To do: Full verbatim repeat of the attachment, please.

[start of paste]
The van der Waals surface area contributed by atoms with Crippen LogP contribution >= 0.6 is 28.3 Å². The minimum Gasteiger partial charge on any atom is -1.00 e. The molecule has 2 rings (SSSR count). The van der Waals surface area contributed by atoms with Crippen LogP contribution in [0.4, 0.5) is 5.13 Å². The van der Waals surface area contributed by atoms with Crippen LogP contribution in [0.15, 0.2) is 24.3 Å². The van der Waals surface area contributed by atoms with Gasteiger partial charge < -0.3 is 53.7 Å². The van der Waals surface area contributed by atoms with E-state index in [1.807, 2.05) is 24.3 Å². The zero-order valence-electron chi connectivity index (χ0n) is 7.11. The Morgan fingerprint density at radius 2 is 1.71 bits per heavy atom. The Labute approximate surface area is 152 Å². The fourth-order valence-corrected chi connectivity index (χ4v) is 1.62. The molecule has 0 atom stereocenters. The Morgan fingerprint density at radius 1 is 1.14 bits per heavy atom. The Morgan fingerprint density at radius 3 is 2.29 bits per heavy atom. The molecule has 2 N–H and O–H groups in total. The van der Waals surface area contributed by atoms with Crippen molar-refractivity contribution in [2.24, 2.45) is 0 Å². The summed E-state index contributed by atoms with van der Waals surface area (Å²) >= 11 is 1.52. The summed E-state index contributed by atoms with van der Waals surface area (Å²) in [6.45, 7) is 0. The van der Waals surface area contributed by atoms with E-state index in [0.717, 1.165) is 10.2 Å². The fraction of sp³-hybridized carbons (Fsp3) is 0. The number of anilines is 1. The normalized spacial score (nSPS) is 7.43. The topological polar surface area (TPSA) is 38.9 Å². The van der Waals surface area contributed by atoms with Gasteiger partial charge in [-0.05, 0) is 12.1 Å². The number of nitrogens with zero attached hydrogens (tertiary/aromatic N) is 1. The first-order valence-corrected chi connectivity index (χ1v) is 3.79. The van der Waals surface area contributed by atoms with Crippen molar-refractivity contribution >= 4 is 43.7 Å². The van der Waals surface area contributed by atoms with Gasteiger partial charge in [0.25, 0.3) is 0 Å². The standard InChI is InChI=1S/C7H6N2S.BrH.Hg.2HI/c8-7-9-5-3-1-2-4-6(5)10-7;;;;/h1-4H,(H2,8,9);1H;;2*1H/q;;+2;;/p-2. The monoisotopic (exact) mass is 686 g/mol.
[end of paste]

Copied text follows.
The van der Waals surface area contributed by atoms with Crippen LogP contribution >= 0.6 is 28.3 Å². The minimum Gasteiger partial charge on any atom is -1.00 e. The molecule has 2 rings (SSSR count). The van der Waals surface area contributed by atoms with Crippen LogP contribution in [0.4, 0.5) is 5.13 Å². The van der Waals surface area contributed by atoms with Crippen LogP contribution in [0.15, 0.2) is 24.3 Å². The van der Waals surface area contributed by atoms with Gasteiger partial charge < -0.3 is 53.7 Å². The van der Waals surface area contributed by atoms with E-state index in [1.807, 2.05) is 24.3 Å². The zero-order valence-electron chi connectivity index (χ0n) is 7.11. The Morgan fingerprint density at radius 2 is 1.71 bits per heavy atom. The Labute approximate surface area is 152 Å². The fourth-order valence-corrected chi connectivity index (χ4v) is 1.62. The molecule has 0 atom stereocenters. The Morgan fingerprint density at radius 1 is 1.14 bits per heavy atom. The Morgan fingerprint density at radius 3 is 2.29 bits per heavy atom. The molecule has 2 N–H and O–H groups in total. The van der Waals surface area contributed by atoms with Crippen molar-refractivity contribution in [2.24, 2.45) is 0 Å². The summed E-state index contributed by atoms with van der Waals surface area (Å²) >= 11 is 1.52. The summed E-state index contributed by atoms with van der Waals surface area (Å²) in [6.45, 7) is 0. The van der Waals surface area contributed by atoms with E-state index in [0.717, 1.165) is 10.2 Å². The fraction of sp³-hybridized carbons (Fsp3) is 0. The number of anilines is 1. The normalized spacial score (nSPS) is 7.43. The topological polar surface area (TPSA) is 38.9 Å². The van der Waals surface area contributed by atoms with Gasteiger partial charge in [-0.05, 0) is 12.1 Å². The number of nitrogens with zero attached hydrogens (tertiary/aromatic N) is 1. The first-order valence-corrected chi connectivity index (χ1v) is 3.79. The van der Waals surface area contributed by atoms with Crippen molar-refractivity contribution >= 4 is 43.7 Å². The van der Waals surface area contributed by atoms with Gasteiger partial charge in [0.25, 0.3) is 0 Å². The standard InChI is InChI=1S/C7H6N2S.BrH.Hg.2HI/c8-7-9-5-3-1-2-4-6(5)10-7;;;;/h1-4H,(H2,8,9);1H;;2*1H/q;;+2;;/p-2. The monoisotopic (exact) mass is 686 g/mol.